Miss market's latest surge? You have lots of company

Frank Parrish, like a lot of other people, did not expect the stock market to surge like it did last week. Mr. Parrish, who is a senior vice-president at Fidelity Management Trust Company, a subsidiary of the Fidelity Group of mutual funds, comments: ''I've been predicting a correction. We all have been waiting for a correction. Maybe that's why it's going up.''

Mr. Parrish wasn't alone. When the market roared through the 1,100 level on Thursday, it surprised a lot of portfolio managers who had been waiting for the pullback that many stock-market analysts said was overdue.

This observation was backed up by a Feb. 18 survey by INDATA, a Connecticut firm, of 650 equity-fund managers controlling $66 billion. According to the survey, the managers still had 12.2 percent of their assets in cash. By way of comparison, when the market started off on its surge last August, 16.9 percent of their assets were in cash.

However, as William Kennedy, a partner in the firm's Atlanta office, notes, the fund managers still have the same amount of cash reserves - but the value of their assets has risen substantially. ''What we see here,'' he says, ''is that some managers have spent some money and some have sold as well. The psychology is not fully invested yet.''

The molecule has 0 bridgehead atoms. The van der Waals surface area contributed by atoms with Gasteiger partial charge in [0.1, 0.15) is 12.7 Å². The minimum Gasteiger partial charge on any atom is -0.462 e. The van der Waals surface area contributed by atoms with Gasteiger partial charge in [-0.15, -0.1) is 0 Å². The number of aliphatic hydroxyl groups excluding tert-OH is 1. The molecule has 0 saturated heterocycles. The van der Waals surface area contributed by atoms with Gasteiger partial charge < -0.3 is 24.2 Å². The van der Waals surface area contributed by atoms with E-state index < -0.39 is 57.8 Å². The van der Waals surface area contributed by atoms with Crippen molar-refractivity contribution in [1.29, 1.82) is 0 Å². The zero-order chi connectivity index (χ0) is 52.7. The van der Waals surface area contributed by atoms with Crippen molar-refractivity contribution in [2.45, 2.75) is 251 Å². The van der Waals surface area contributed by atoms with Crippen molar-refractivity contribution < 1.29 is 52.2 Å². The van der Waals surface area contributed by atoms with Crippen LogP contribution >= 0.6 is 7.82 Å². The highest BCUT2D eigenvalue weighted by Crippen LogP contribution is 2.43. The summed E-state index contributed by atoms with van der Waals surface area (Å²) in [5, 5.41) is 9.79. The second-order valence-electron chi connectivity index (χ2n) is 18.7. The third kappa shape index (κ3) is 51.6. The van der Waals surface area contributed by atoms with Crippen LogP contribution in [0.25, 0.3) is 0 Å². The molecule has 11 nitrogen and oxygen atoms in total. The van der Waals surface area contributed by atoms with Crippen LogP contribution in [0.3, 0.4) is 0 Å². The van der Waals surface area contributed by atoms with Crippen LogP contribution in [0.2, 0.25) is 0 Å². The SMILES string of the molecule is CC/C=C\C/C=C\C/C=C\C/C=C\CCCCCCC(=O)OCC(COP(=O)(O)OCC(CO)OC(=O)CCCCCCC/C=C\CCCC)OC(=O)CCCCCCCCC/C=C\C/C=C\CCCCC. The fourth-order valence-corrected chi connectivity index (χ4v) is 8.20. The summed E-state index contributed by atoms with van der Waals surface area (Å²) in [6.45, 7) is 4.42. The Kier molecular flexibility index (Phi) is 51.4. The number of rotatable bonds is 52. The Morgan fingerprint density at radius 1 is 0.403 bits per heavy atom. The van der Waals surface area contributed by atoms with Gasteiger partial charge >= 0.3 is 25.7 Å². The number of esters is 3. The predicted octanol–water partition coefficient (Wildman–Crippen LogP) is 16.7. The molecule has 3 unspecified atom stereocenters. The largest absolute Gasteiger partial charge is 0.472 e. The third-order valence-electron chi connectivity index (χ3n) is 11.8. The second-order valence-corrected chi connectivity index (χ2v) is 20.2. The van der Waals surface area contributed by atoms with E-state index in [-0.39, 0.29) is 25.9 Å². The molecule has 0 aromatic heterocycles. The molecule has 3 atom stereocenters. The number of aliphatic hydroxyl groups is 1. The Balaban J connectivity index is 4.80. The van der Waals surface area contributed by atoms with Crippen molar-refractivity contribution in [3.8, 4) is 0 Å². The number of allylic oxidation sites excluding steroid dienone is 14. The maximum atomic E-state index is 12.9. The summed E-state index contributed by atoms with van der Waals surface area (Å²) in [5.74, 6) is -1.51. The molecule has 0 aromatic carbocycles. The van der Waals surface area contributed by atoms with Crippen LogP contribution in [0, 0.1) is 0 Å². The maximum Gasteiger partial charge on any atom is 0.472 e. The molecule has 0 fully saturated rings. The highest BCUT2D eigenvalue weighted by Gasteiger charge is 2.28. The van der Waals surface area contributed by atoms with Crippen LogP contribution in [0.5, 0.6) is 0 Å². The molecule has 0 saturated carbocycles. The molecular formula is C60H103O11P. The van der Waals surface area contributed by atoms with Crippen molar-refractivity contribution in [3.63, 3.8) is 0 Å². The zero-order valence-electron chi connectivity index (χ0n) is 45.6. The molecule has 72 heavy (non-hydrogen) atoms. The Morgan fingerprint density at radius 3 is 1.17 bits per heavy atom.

''Some aggressive managers were caught with large cash balances of 35 to 40 percent,'' says Michael O'Neill, vice-president of T. Rowe Price Associates.

They were caught with this cash in large part because they are paid to be aggressive. ''There are several hundred new portfolio managers,'' observes Jeremy Grantham, a partner of Grantham, Mayo, Van Otterloo & Co., a Boston investment-counseling firm that runs about $500 million in pension funds, ''and the overwhelming majority of them are paid to be aggressive.'' Mr. Grantham says they concentrate ''on anything exciting.'' This can be specialty retailers, high-technology stocks, or anything that is moving. And they increasingly try to time their purchases, which means there are times when they are loaded with cash.

In part, the portfolio managers had accumulated this cash because many of the services that specialize in predicting the market's future course were distinctly bearish.

Robert Farrell, Merrill Lynch's market forecaster, had predicted several weeks ago that the market was due for a 10 to 15 percent pullback. In its latest market letter to its retail clients, Merrill Lynch has continued to maintain this, noting that the market had developed ''an increasingly speculative tone,'' which could mean ''the advance is due a temporary respite.''

Alan Shaw, a technical analyst at Smith Barney, Harris Upham & Co., told his company's clients Tuesday that the short-term indicators ''are not in a position to support a major advance at this time.'' He added that he didn't feel ''a runaway bull (market) leg is at hand.''